Run a 'bead' with the bead roller around the outer edge of the future opening, and roll a step fore/aft down the middle to stiffen the floor;
Weld in the floor after removing the new holes where the future louvers will be welded in.
Lets make a couple of louvered panels;
Pictures take up too much room, Next Reply Please
Bead roller with louver dies installed.
I'll roll the dies over the layout on a piece of 20 gauge steel sheet.
Lets make some louvers!!
Bead roller with louver dies installed.
I'll roll the dies over the layout on a piece of 20 gauge steel sheet.
Here is what the new panel looks like with one louver rolled in;
The wooden block and steel bar in the back of the louver are a homemade die to stretch the metal and make the louvers more consistent.
OK, I need to find out how to make my images smaller....... not enough room for another picture!!!
I've tried Ribbet resizing tool, it does not work with Google images, Google Images where my pics are is absolutely no help. My phone's camera will not let me choose my picture size.
Louvers rolled onto sheet, then stretched with steel die.
FYI, I had the die this size from fabricating engine covers (bonnets in proper English) when I was restoring my Morgan 4/4
I made the louvered panels from 20 gauge sheet, as this is easier on my tooling to create the louvers, the floor panel is 18 gauge
Louvers on the Morgan were harder, the 3003 aluminum is softer, but doesnt hold it shape as easily as steel. Thats why I made the steel stretcher die.
Back on the 914;
Finished floor, with louvers and 1" x 1" bar between front suspension 3 bolt 'pads' for a oil cooler mount and some stiffness for the front end of the car.
fiberglass oil cooler shroud fits perfectly.
Now, trim and fit the nose panel, then weld it in place, and I'll move to the rear of the car to tidy up (grind off and replace) some old reinforcements and boogered patches on the rear longerons and suspension consoles.
love the custom fabrication!
Somehow, I missed this thread when it first popped up. Very cool stuff! Nice work!!! I'll be watching this for pointers on my own project.
how did you make the louvers?
Do you press them in a die?
Love the fixture for fixing the front suspension pick up mounts.
Not that familiar with the GT builds, are the louvers done the way the factory or other race teams did the oil coolers?
Great work so far!
I am doing repairs of my 73 914 chassis in preparation of creating yet another GT clone.
I have started a build thread; GT Build; Flares add flare here;
I thought anyone else who has repaired a 914 may have run into oval rear suspension console mount holes;
Here is the suspension pivot , which has a step shoulder on the end that locates the pivot in the suspension console hole. My non digital caliper measures it at .550"
The pivot is one I cut in half to see how it was made, easier to deal with also.
Here are pictures of measuring my right side console;
out of focus, but easy to see needle is .030 larger than the step of the shaft
Vertical measurement is .040" larger than the step of the shaft.
I want to keep the suspension hole close to original placement, and the original two pieces of stamped plate are in decent condition, so my plan it to make a new locater out of a larger piece of stock;
I took a piece of 4140 tubing, .750" o.d., .500" i.d..
First step is to make the i.d. fit the step of the pivot shaft , something just larger than .055".
I checked the stock in my lathe and bored the center out to .055" (14mm).
So now I have a shaft to create a 'washer' from that has the perfect inside diameter.
I'll take it back to the lathe and 'part' the thickness of the two plates that currently have an oval hole inside. After I have a repair washer that is .750" outside diameter, I'll drill a hole .75" in the oval hole and insert the new washer.
Here is the rough washer, it is a bit warm from machining, so pliers are in order.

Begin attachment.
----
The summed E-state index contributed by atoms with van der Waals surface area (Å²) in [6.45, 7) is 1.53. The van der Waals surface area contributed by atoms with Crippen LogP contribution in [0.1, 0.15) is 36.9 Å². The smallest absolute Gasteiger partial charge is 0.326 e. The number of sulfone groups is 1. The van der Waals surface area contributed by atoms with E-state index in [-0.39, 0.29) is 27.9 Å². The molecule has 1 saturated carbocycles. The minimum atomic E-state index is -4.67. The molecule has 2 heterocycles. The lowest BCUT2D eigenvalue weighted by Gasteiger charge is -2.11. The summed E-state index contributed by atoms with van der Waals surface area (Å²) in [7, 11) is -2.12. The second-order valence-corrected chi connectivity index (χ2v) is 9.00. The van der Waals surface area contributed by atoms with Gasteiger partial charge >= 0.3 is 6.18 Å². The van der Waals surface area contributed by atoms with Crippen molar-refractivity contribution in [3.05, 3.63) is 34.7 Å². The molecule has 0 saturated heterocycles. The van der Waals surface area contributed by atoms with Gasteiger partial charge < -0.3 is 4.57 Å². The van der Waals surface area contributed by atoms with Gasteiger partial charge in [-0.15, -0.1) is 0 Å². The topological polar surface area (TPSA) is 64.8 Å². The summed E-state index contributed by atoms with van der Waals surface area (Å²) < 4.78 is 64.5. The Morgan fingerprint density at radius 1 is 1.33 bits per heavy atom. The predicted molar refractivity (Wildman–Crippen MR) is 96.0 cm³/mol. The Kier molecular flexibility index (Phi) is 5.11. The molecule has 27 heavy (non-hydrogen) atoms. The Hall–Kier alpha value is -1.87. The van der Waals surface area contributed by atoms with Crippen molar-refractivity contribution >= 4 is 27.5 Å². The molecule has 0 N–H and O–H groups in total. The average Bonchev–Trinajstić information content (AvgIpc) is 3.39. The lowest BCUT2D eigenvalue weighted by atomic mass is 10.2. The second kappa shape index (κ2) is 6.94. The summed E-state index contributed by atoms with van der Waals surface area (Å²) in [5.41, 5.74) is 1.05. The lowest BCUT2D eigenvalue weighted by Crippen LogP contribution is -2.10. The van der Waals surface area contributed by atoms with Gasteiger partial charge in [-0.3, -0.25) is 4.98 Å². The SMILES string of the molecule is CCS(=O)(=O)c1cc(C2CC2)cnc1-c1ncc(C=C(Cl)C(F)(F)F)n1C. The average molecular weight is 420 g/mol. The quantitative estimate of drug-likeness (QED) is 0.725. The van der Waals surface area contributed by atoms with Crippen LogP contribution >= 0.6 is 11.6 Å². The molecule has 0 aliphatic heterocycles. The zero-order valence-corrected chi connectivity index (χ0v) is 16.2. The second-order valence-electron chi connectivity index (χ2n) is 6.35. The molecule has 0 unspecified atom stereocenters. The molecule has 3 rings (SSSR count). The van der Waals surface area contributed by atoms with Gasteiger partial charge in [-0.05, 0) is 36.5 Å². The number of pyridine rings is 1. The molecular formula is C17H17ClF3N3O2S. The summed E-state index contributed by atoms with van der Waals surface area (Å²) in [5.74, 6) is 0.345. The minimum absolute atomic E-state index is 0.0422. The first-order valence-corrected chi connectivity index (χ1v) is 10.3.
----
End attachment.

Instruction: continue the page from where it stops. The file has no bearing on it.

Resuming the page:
Now I'll mark a step bit at the diameter I do not want to exceed with a Sharpie. The red is very visible as I drill, and as soon as I get the hole to the red mark I know to stop.
Step drills are good for keeping slightly oval holes on the original hole center when enlarging the hole for repairs.
I took the little washer back to the car, de-burred it and metal finished to clean for welding later. placed it in the .75" hole, holding it there with the stepped shaft for placement;
I then tacked it in place with my MIG welder, and then ground off any 'proud' weld tacks.
I went back after this picture and ran a TIG weld pass around both sides of the new 'washer' .
The stepped shaft is now fixed in one location, no moving up and down/ back and forth,. creating havoc when trying to align a suspension.
Next step, new roll bar.
pictures show up here;
???? dont know why they disappeared here/
After grinding off all of the layers of crappy reinforcements that were stacked on rust, partial welds etc, time to make some pretty repair panels;
Now lay the panel on , start plug welding in the middle and work out.
Now reinforce the top of the rear suspension above the console.
The previous owner had cut out the rear trunk floor along with the rear suspension console cross member. The arched sheetmetal box section at the rear of the engine compartment opening, and replaced it with 1.5" x .120 wall tubes that were paerially welded in place. This triangle had been 'bugging' me since I bought the car.
I had guessed the triangle was heavier that the origional structure and since tthe triangle was only partially wellded ( they welded where it was easy to access- total lack of planning on the part of the welder)
You can see the square tube I welded in to the rear diagonals of the roll cage. Just in case things want to tweak.
So finally get to see how much the weight difference is....
Stock floor is the lighter in weight. and no doubt stronger, look at the lack of weld on the diagonals;
Next reattach the floor and the cross brace. I'll be making my own rear floor section.
I strained my back, so grinding/welding is uncomfortable, time to do some busy work. Clean small parts and start plating them.
I got some of the Zinc Chromate pretty parts nicely plated.
I'm doing some other parts with just shiny zinc; suspension shims, etc.
Cleaning and prep take the most time. I plate a few parts at a time, set a timer to remind me to take the plated parts out of the 'bath' and put in a few more while I'm working on something else.
Pretty amazing what you can do with vinegar/Epsom salts, a piece of zinc and a D cell battery. After you get the zinc on, dip the part in the yellow zinc chromate bath, and hang to dry.